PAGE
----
It's astonishing U.S. Marine Pvt. Jack Lucas was at Iwo Jima and nothing less than a miracle that he survived.
The man -- make that boy -- jumped on one grenade and pulled another under him to protect three comrades during fierce trench fighting Feb. 20, 1945, against Japanese soldiers on Volcano Islands.
Lucas, of Hattiesburg, Miss., absorbed more than 200 pieces of shrapnel. Many are still lodged in his body.
The action earned Lucas the Medal of Honor, which he received six days after turning 17.
"I did what I had to do on that particular day," Lucas said Monday as part of a panel of Medal of Honor winners in the Memory Tent.
The program was part of dedication ceremonies for the Dole Institute of Politics.
Seven of Lucas' Medal of Honor brethren sat in the audience and three joined him on the panel. Only 3,740 people have earned the medal in U.S. history.
Truth be told, Lucas admitted, he made a place for himself in the Marines through deceit. He forged enlistment papers at age 14, went AWOL in South Carolina to board a train with Marines headed for advanced training in California and slipped onto a troop ship in Hawaii to reach the front line in the battle against Japanese soldiers.
"I was deserting in the right direction," he said. "I was determined to kill damned Japs."
The audience acknowledged his sacrifice with a standing ovation.
'It was a tough job'
Medal of Honor recipient Walter Ehlers, a Junction City native now of Buena Park, Calif., landed on D-Day in June 1944 on Omaha Beach. The Army staff sergeant said he was supposed to be part of the invasion's second wave, but was pushed into the first as carnage on the beach mushroomed.
"We weren't prepared for what we saw on the beaches," he said.
Available paths through land mines were cleared by soldiers whose bodies littered the sand.
While fighting three days later near Goville, France, Ehlers led his squad against a strongly defended position, personally killing four Germans out on patrol. Crawling forward, he put a machine-gun crew out of action. He then led his men through a hail of bullets to take out two mortar positions, killing three more Germans himself.
"It was a tough job, because you know you're going to get fired upon," he said.
Ehlers was hit in the back with a bullet that struck his pack, glanced off a rib and exited his body.
Robert Bush, of Olympia, Wash., distinguished himself May 2, 1945, as a Marine medical corpsman with a rifle company on Okinawa.
During a U.S. attack on a ridge top, Bush was administering blood plasma to a Marine officer wounded by a mortar when the Japanese countered.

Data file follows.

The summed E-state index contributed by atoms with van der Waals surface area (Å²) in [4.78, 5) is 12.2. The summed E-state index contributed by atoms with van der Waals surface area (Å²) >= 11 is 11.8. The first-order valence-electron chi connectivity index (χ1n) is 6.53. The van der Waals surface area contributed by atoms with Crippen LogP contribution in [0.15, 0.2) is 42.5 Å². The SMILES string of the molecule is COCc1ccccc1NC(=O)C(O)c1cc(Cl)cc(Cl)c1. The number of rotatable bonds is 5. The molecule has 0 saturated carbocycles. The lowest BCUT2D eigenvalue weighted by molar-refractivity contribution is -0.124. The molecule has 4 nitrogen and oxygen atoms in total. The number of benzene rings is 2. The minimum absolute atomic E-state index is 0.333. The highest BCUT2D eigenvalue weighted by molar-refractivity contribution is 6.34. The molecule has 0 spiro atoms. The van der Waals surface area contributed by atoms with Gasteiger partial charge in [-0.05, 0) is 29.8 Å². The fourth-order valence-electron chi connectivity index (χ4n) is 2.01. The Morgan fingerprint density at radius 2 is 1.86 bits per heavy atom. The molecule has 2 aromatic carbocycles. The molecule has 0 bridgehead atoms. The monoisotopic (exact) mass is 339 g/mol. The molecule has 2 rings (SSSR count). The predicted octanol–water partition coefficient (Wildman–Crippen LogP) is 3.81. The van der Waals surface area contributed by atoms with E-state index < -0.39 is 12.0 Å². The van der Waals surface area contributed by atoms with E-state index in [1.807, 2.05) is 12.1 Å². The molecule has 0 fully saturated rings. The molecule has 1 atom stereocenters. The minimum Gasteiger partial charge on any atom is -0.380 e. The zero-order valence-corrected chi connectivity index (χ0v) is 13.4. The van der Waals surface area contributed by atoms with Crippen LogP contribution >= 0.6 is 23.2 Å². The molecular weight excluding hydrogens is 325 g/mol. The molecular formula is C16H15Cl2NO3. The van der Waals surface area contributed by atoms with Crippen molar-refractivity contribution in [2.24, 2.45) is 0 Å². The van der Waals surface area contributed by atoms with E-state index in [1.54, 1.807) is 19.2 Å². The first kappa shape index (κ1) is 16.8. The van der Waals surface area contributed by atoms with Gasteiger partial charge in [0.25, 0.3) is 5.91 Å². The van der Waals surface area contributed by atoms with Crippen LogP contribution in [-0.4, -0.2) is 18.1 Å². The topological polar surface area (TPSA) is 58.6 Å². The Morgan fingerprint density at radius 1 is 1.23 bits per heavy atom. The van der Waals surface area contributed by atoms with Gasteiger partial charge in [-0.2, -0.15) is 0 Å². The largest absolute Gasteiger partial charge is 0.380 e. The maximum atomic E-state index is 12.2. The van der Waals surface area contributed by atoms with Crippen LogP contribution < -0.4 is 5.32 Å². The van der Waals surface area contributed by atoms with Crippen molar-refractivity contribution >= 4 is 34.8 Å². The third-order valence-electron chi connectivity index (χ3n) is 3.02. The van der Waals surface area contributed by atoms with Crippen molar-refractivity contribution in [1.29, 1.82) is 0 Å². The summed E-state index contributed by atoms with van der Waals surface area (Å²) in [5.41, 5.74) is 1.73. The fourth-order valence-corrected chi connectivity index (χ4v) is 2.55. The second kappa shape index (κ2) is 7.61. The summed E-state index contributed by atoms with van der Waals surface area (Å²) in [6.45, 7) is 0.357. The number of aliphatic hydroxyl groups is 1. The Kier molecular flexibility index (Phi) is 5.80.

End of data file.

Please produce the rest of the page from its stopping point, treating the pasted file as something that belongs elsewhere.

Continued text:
With the injured officer's plasma bottle held high with one hand, Bush fired his pistol with the other until his ammunition ran out. He grabbed a discarded carbine and fired point-blank into the charge. He lost an eye in the exchange.
"One thing led to another," Bush said. "I was not looking for any military decorations."
Fighting with flames
Hershel Williams, his blue-ribbon Medal of Honor hanging from his neck, joked that it took him 36 days to win the medal while Lucas accomplished that feat in just two.
"There's nothing fair about that," said Williams, of Ona, W.Va.
Japan's attack on Pearl Harbor transformed Williams from a 145-pound mountain kid born in Quiet Dell, W.Va., into a Marine corporal leading attacks on Guam and Iwo Jima.
He wielded a flame-thrower, which discharged a combination of diesel and high-octane gasoline that burned at 3,500 degrees.
Fighting on Feb. 23, 1945, through a network of pillboxes, buried mines and black sand of Iwo Jima, Williams charged forward alone to fire his flame-thrower through the air vent of a machine-gun emplacement to kill the occupants. In another instance, he charged enemy riflemen attempting to stop him with bayonets. A burst from the flame-thrower killed them.
Williams said he was grateful President Truman had the courage to drop atomic bombs on Japan to speed the end of the war. As many as 2 million U.S. soldiers, including himself, would have been killed in an assault on Japan, he said.
"I thank God for the atomic bomb," he said.
Williams accepts what fate handed him during World War II, but he won't claim ownership of the medal.
"It doesn't belong to me," he said, choking up. "It belongs to those Marines who did not get ..."